(Editor’s note: In this guest essay, Laura Robinson, Chair of the Security for Business Innovation Council, outlines the security challenges in working with Big Data.)
In many ways, last year – 2012 – can be considered the year of Big Data. TIME declared “Big Data” the #2 buzzword of the year, and data scientist Nate Silver was considered by many to be the real winner of the 2012 Presidential election…forever changing how electoral campaigns are both run and won.
And, yet, despite so much early buzz, we’re truly only at the dawn of Big Data. The security industry has come to collectively recognize the power of data analytics in significantly improving threat detection and many infosec teams are evolving their current security management models to incorporate Big Data techniques.
WHITE PAPER:SBIC’s special report on security and Big Data
But, given the interest in Big Data not only for security, but also for marketing and other areas of business, it’s also crucial that infosec teams get in on the ground floor of these Big Data projects – in order to understand the unique risks involved and develop strategies to manage them.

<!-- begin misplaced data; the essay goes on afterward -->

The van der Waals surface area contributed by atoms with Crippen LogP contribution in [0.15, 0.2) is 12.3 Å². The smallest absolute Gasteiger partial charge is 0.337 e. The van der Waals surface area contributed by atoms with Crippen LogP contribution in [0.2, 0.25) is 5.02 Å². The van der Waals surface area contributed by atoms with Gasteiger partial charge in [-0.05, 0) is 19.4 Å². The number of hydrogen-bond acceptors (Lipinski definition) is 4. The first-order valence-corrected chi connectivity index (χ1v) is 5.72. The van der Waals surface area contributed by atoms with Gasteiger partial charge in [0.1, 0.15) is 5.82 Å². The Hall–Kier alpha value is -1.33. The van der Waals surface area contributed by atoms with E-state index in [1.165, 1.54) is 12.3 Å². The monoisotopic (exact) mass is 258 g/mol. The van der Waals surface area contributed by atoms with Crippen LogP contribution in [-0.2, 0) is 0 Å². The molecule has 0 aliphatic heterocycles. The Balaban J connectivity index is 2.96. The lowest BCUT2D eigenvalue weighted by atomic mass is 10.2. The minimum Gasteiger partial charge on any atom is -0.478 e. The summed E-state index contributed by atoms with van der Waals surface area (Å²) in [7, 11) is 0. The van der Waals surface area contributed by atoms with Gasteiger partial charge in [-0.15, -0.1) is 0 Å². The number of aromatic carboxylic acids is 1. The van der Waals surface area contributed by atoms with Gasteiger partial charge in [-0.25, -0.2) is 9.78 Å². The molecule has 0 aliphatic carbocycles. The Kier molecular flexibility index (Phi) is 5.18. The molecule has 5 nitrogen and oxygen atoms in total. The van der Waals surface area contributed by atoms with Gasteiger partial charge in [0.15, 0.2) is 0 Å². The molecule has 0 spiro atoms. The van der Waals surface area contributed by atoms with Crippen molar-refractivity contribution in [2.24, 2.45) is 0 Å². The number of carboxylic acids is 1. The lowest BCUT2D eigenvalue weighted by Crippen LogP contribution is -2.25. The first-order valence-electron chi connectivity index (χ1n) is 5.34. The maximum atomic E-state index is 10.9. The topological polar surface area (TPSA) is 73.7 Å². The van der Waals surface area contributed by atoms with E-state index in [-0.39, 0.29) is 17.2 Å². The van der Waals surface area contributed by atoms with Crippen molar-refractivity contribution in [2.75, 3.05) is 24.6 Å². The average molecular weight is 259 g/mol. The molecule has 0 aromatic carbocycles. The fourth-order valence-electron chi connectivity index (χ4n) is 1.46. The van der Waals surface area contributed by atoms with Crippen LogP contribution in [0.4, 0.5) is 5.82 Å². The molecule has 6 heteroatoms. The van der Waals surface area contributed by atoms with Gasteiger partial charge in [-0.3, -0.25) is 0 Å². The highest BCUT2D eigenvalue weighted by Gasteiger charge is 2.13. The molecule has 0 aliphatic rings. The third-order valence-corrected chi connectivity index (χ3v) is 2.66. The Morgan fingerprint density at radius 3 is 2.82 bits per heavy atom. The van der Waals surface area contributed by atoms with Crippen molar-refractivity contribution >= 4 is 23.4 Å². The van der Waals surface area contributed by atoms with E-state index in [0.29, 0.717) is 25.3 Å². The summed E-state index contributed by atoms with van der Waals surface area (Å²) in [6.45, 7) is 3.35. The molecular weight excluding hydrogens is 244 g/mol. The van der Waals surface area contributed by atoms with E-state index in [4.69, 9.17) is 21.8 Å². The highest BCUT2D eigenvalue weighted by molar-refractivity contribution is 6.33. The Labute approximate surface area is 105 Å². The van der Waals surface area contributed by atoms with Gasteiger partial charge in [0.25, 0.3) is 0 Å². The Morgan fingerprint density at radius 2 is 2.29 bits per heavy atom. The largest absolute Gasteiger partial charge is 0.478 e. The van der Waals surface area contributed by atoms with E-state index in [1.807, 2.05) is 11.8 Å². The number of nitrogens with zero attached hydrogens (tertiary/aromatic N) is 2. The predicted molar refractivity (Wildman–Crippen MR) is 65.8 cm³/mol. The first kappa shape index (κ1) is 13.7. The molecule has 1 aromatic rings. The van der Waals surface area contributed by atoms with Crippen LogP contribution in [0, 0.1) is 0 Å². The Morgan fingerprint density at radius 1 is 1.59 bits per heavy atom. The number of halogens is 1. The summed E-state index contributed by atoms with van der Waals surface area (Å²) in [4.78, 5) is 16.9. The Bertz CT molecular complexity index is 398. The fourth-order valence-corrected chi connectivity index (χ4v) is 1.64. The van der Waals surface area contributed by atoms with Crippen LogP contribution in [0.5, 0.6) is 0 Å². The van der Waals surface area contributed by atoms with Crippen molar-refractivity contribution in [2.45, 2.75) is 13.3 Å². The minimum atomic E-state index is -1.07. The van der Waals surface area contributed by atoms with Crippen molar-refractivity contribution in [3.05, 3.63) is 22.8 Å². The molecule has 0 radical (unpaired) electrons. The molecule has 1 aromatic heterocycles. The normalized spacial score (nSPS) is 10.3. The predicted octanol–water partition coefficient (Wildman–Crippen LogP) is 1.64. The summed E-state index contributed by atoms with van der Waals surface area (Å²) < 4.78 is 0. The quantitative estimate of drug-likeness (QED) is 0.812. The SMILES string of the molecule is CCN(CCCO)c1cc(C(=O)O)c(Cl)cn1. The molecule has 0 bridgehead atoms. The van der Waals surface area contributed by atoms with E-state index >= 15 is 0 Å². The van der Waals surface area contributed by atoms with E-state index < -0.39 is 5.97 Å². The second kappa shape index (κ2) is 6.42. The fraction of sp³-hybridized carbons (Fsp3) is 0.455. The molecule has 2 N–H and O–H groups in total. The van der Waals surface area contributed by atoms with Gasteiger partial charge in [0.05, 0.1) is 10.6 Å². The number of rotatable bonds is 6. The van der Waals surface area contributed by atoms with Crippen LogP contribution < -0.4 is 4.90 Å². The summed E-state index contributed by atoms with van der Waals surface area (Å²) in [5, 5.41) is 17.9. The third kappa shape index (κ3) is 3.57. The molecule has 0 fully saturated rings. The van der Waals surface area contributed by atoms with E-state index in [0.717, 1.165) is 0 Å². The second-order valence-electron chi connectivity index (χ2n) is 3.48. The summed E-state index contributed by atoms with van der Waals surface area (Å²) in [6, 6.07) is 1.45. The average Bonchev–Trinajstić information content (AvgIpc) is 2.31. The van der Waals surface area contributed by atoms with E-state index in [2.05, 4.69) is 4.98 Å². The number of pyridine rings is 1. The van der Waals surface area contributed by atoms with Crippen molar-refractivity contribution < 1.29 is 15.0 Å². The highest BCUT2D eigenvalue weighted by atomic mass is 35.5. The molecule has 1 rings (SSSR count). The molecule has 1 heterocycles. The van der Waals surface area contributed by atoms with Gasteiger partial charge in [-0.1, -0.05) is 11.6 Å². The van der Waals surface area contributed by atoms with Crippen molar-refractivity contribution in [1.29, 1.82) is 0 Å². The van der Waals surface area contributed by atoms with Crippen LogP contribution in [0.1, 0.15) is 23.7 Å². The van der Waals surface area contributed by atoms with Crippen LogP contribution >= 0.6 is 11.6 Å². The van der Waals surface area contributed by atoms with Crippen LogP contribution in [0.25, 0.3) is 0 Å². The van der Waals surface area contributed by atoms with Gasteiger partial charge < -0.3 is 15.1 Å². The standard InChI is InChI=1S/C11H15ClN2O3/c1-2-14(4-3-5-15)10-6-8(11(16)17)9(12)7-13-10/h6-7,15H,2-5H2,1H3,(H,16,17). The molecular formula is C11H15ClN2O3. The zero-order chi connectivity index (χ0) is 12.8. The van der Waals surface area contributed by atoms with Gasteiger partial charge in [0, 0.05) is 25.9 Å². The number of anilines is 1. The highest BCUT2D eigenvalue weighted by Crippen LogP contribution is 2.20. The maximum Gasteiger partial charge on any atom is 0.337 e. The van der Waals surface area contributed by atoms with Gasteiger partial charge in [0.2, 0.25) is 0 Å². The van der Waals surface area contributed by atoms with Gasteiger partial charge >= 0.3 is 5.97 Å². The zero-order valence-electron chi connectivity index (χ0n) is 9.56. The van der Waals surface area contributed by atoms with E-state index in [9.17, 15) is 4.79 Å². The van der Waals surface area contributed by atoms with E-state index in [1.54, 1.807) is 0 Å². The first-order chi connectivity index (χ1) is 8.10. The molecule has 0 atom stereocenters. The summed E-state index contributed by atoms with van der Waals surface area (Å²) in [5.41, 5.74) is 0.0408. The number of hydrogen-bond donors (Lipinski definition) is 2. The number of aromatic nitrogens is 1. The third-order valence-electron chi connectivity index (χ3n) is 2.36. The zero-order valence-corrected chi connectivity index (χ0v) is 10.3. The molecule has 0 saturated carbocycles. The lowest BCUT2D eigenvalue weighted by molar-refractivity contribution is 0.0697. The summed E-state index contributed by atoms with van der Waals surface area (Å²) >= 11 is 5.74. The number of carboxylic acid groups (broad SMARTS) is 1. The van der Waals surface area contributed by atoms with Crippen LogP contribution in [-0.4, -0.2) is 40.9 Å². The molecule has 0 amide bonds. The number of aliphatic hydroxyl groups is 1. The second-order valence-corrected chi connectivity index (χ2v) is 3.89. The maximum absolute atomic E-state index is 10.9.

When organizations amalgamate and processs data at unprecedented volumes and speeds, it significantly increases the complexity of access governance, data protection and regulatory compliance. Risks include over-provisioning access, inadvertently exposing personally-identifiable information and transferring data outside of a required geographical location, to name a few.
So while 2012 will be remembered as the year that Big Data entered the public lexicon, 2013 needs to be the year in which the security industry undertakes some important Big Data-related actions.
Security vendors and companies tapping into Big Data must ramp up their knowledge of Big Data technologies; monitor data access requests; make clear what can be shared and with whom; watch carefully for over-provisioning of access; and develop data-flow mapping as a core competency of the security team.
Undoubtedly Big Data will prove to be a disruptive force for the remainder of 2013 and well beyond. As enterprises accelerate implementation, the information-security team needs to ensure that it has a seat at the table as the business moves forward.
To read the SBIC’s latest trends report, Information Security Shake-Up – Disruptive Innovations to Test Security’s Mettle in 2013, click here.